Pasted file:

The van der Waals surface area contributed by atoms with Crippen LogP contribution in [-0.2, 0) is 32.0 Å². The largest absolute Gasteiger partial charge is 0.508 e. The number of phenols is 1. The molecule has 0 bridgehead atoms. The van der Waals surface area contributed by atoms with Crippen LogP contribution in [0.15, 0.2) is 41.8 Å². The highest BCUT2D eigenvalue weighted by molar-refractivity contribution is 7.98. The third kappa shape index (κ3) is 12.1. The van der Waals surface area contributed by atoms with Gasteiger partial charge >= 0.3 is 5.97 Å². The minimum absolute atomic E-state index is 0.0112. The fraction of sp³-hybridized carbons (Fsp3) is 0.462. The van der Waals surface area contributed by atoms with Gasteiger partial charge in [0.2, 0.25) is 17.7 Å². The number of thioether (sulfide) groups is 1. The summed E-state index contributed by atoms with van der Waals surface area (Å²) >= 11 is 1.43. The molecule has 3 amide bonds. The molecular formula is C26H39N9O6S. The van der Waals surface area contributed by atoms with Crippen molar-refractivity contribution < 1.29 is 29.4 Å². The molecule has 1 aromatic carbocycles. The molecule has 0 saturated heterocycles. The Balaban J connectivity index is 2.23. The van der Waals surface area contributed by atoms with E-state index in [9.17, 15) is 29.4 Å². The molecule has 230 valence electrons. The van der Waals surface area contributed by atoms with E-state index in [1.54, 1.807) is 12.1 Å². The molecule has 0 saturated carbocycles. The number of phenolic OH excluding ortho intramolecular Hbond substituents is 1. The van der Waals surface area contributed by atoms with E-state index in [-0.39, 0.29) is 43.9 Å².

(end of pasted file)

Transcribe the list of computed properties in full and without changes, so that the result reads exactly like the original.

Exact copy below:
The van der Waals surface area contributed by atoms with Crippen LogP contribution in [-0.2, 0) is 32.0 Å². The largest absolute Gasteiger partial charge is 0.508 e. The number of phenols is 1. The molecule has 0 bridgehead atoms. The van der Waals surface area contributed by atoms with Crippen LogP contribution in [0.15, 0.2) is 41.8 Å². The highest BCUT2D eigenvalue weighted by molar-refractivity contribution is 7.98. The third kappa shape index (κ3) is 12.1. The van der Waals surface area contributed by atoms with Gasteiger partial charge >= 0.3 is 5.97 Å². The minimum absolute atomic E-state index is 0.0112. The fraction of sp³-hybridized carbons (Fsp3) is 0.462. The van der Waals surface area contributed by atoms with Gasteiger partial charge in [0.2, 0.25) is 17.7 Å². The number of thioether (sulfide) groups is 1. The summed E-state index contributed by atoms with van der Waals surface area (Å²) >= 11 is 1.43. The molecule has 3 amide bonds. The molecular formula is C26H39N9O6S. The van der Waals surface area contributed by atoms with Crippen molar-refractivity contribution < 1.29 is 29.4 Å². The molecule has 1 aromatic carbocycles. The molecule has 0 saturated heterocycles. The Balaban J connectivity index is 2.23. The van der Waals surface area contributed by atoms with E-state index in [9.17, 15) is 29.4 Å². The molecule has 230 valence electrons. The van der Waals surface area contributed by atoms with E-state index in [1.54, 1.807) is 12.1 Å². The molecule has 0 saturated carbocycles. The number of phenolic OH excluding ortho intramolecular Hbond substituents is 1. The van der Waals surface area contributed by atoms with E-state index in [-0.39, 0.29) is 43.9 Å².